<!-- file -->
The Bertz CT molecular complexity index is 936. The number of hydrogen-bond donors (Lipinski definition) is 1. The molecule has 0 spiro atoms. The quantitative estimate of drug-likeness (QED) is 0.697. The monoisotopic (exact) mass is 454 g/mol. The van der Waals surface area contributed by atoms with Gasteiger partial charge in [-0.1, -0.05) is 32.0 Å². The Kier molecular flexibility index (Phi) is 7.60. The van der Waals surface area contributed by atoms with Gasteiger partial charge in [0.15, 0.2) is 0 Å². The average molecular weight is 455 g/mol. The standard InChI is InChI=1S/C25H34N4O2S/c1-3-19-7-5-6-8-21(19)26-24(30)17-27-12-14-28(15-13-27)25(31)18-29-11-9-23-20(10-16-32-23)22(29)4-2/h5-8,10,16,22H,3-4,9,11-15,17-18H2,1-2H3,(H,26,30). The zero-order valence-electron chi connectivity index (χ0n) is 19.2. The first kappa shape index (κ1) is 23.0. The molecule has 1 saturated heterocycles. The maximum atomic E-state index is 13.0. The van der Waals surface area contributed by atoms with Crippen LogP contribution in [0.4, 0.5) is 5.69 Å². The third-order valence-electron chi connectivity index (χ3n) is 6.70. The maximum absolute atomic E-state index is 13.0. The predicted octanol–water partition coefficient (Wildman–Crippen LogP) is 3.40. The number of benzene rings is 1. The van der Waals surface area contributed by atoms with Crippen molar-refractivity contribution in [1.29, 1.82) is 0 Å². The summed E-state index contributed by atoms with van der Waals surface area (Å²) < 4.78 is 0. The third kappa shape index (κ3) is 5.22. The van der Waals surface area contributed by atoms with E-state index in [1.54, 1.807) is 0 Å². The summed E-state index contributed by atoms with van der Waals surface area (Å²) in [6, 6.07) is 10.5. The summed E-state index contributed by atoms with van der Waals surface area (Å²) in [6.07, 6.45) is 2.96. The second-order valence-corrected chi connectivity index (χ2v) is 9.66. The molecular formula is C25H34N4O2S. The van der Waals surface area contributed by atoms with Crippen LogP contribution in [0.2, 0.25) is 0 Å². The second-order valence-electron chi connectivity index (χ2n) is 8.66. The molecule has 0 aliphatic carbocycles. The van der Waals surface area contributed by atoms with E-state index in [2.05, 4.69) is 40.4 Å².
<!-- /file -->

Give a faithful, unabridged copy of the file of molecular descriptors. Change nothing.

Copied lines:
The Bertz CT molecular complexity index is 936. The number of hydrogen-bond donors (Lipinski definition) is 1. The molecule has 0 spiro atoms. The quantitative estimate of drug-likeness (QED) is 0.697. The monoisotopic (exact) mass is 454 g/mol. The van der Waals surface area contributed by atoms with Gasteiger partial charge in [-0.1, -0.05) is 32.0 Å². The Kier molecular flexibility index (Phi) is 7.60. The van der Waals surface area contributed by atoms with Gasteiger partial charge in [0.15, 0.2) is 0 Å². The average molecular weight is 455 g/mol. The standard InChI is InChI=1S/C25H34N4O2S/c1-3-19-7-5-6-8-21(19)26-24(30)17-27-12-14-28(15-13-27)25(31)18-29-11-9-23-20(10-16-32-23)22(29)4-2/h5-8,10,16,22H,3-4,9,11-15,17-18H2,1-2H3,(H,26,30). The zero-order valence-electron chi connectivity index (χ0n) is 19.2. The first kappa shape index (κ1) is 23.0. The molecule has 1 saturated heterocycles. The maximum atomic E-state index is 13.0. The van der Waals surface area contributed by atoms with Crippen LogP contribution in [0.4, 0.5) is 5.69 Å². The third-order valence-electron chi connectivity index (χ3n) is 6.70. The maximum absolute atomic E-state index is 13.0. The predicted octanol–water partition coefficient (Wildman–Crippen LogP) is 3.40. The number of benzene rings is 1. The van der Waals surface area contributed by atoms with Crippen molar-refractivity contribution in [1.29, 1.82) is 0 Å². The summed E-state index contributed by atoms with van der Waals surface area (Å²) < 4.78 is 0. The third kappa shape index (κ3) is 5.22. The van der Waals surface area contributed by atoms with E-state index in [1.54, 1.807) is 0 Å². The summed E-state index contributed by atoms with van der Waals surface area (Å²) in [6, 6.07) is 10.5. The summed E-state index contributed by atoms with van der Waals surface area (Å²) in [6.07, 6.45) is 2.96. The second-order valence-corrected chi connectivity index (χ2v) is 9.66. The molecular formula is C25H34N4O2S. The van der Waals surface area contributed by atoms with Crippen LogP contribution in [0.2, 0.25) is 0 Å². The second-order valence-electron chi connectivity index (χ2n) is 8.66. The molecule has 0 aliphatic carbocycles. The van der Waals surface area contributed by atoms with E-state index in [2.05, 4.69) is 40.4 Å².